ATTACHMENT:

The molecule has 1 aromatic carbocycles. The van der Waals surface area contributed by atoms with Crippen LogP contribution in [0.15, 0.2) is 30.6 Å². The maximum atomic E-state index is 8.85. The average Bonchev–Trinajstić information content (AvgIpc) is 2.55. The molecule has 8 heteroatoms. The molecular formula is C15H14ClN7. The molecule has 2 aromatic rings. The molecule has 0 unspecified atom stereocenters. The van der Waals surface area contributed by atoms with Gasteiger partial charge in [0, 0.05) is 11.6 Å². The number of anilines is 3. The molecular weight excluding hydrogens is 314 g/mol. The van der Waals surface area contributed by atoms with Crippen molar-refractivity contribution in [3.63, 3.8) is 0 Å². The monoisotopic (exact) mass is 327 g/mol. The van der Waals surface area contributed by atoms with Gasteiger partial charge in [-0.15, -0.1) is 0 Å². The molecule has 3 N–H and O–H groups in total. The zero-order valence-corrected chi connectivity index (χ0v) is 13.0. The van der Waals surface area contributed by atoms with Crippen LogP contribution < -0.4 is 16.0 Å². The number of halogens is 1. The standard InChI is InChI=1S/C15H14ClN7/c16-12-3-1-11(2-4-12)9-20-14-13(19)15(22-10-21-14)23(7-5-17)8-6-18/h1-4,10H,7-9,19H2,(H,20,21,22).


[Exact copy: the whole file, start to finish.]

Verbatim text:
The molecule has 1 aromatic carbocycles. The van der Waals surface area contributed by atoms with Crippen LogP contribution in [0.15, 0.2) is 30.6 Å². The maximum atomic E-state index is 8.85. The average Bonchev–Trinajstić information content (AvgIpc) is 2.55. The molecule has 8 heteroatoms. The molecular formula is C15H14ClN7. The molecule has 2 aromatic rings. The molecule has 0 unspecified atom stereocenters. The van der Waals surface area contributed by atoms with Gasteiger partial charge in [0, 0.05) is 11.6 Å². The number of anilines is 3. The molecular weight excluding hydrogens is 314 g/mol. The van der Waals surface area contributed by atoms with Crippen molar-refractivity contribution in [3.63, 3.8) is 0 Å². The monoisotopic (exact) mass is 327 g/mol. The van der Waals surface area contributed by atoms with Gasteiger partial charge in [-0.15, -0.1) is 0 Å². The molecule has 3 N–H and O–H groups in total. The zero-order valence-corrected chi connectivity index (χ0v) is 13.0. The van der Waals surface area contributed by atoms with Crippen LogP contribution < -0.4 is 16.0 Å². The number of halogens is 1. The standard InChI is InChI=1S/C15H14ClN7/c16-12-3-1-11(2-4-12)9-20-14-13(19)15(22-10-21-14)23(7-5-17)8-6-18/h1-4,10H,7-9,19H2,(H,20,21,22).